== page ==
Schools expect crunch from zero tax increases next year

Nov 10, 2015

The leaders of school districts, teachers unions, and parents are presenting a united front in calling for $2.2 billion more school aid next year.  They say a hard property tax cap with a zero percent increase is making it even more crucial that state lawmakers help them out.

When the tax cap was approved in 2011, it was widely described as a 2 percent per year tax cap. But there wasn’t much attention paid to the second part of the tax cap law, which is 2 percent or the rate of inflation, according to the Consumer Price Index. School districts say they are going to hit the wall in the next school year, when the allowable tax increase will be zero. The Education Conference board’s John Yagieleski says the legislature must change that.

“They have to,” Yagieleski said.

Yagieleski says the problem with the cap is that it looks backwards, not forwards. While the 2015 inflation rate may well be zero, for the 2016-17 school year, even Gov. Andrew Cuomo’s own budget office projects it will be 2.3 percent. Yet the amount of school taxes will be frozen in place, under the tax cap rules.

“That zero reflects where we’ve been. Our districts are budgeting for where we need to be,” he said. “We’re planning for kid’s educations next year, not last year.”

The schools, along with the teachers union and the PTA, say they need a minimum of a $2.2 billion increase in school funding in the state budget to make up for the difference. They say that’s far less than a 2006 court order that said the state should actually be giving schools more than $4 billion more a year. Though they say they would like to see that increase phased in over the next few years.

On top of what they say is a funding crunch, schools face other big challenges, including, the continued messy implementation of the Common Core learning standards and the increase of controversial standardized tests, which led to a student boycott of the exams in the spring, where 20 percent opted out.

Schools are also facing pressure to quickly implement new teacher evaluation systems pushed by Cuomo and adopted somewhat reluctantly by the legislature as part of the budget this year. Ninety percent of schools have been granted waivers from the State Education Department to postpone creating the new teacher rankings for a few more months, as of November 9.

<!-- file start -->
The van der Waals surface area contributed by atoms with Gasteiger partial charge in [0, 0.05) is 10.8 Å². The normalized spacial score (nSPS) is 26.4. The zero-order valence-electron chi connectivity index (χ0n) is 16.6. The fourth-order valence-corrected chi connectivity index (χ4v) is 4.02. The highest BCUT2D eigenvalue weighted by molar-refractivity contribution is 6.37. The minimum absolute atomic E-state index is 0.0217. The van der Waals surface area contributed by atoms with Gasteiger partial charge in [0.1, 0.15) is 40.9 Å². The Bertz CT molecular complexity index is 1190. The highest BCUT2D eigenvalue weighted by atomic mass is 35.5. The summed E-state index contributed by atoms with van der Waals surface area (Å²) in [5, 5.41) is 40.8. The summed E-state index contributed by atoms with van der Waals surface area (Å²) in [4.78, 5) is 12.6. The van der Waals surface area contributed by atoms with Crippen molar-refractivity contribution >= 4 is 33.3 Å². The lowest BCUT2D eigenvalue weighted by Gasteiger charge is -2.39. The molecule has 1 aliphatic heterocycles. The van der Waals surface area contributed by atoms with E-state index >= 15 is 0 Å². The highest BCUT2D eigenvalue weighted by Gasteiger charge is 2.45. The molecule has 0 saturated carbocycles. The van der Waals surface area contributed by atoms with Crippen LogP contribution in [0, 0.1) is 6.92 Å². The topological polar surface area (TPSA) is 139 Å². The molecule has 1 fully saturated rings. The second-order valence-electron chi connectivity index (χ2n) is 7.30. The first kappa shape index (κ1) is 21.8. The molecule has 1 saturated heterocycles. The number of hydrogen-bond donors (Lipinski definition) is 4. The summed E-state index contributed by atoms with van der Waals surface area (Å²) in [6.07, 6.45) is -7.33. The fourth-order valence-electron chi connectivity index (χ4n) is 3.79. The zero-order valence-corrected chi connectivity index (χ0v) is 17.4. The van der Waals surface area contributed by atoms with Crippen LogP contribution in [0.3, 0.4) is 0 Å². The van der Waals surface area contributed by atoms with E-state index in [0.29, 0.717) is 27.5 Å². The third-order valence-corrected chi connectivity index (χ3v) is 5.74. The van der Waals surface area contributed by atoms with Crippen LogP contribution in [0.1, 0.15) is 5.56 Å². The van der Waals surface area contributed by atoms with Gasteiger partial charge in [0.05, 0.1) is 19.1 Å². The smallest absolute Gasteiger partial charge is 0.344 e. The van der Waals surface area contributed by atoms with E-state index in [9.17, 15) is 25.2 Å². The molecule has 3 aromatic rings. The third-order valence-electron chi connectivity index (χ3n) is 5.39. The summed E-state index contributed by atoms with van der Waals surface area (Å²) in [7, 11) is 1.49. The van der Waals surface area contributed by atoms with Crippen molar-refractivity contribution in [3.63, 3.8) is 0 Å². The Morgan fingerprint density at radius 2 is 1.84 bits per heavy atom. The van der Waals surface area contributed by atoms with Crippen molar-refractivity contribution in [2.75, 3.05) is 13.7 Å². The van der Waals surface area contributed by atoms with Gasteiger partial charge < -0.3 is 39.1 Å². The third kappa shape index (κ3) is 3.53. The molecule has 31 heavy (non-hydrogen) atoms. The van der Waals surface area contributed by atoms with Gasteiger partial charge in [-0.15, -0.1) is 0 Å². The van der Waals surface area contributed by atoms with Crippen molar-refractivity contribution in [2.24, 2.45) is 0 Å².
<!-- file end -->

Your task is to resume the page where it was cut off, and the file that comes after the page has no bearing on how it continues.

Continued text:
According to the State Education Department, 633 of the around 700 school districts in New York have been granted delays for a few months on implementing, though a small number may still be able to forge new ranking systems with their teachers and might not need the waivers.

But there is still a question on whether schools will have to forfeit some related school aid increases if they delay the programs beyond November 15. Bob Lowry, with the state School Superintendents Association, says the group is seeking to get the school aid increased decoupled from the new teacher rating systems.

“We think it’s inappropriate,” said Lowry. “It leads to bad decisions at the local level in the rush to try to get something approved.”

The state is due to have a billion dollar surplus this year, but Gov. Cuomo has often derided education groups for continually asking for more funding, saying it has not translated into better results, especially at the state’s worst performing schools . He reiterated those concerns in his most recent State of the State earlier this year.

“So don’t tell me ‘if we only had more money it would change,’” Cuomo said on January 21. “We’ve been putting more money into the system every year for decades and it hasn’t changed. And 250,000 children were condemned to failing schools by this system.”

Yagieleski says there’s a reason why education spending is so high. He says the state has devised high expectations and many rules that schools are expected to follow, and pay for.

“We have a myriad of requirements that we didn’t invent that were put in place that cost money to deal with,” he said. “Some of which don’t do anything positive for instruction for kids.”

Here, the groups that make up the education conference board differ on what mandated rules should be eliminated. School boards want to make it easier to collectively bargain with teachers unions, while teachers would like some of the rules governing charter schools to be changed.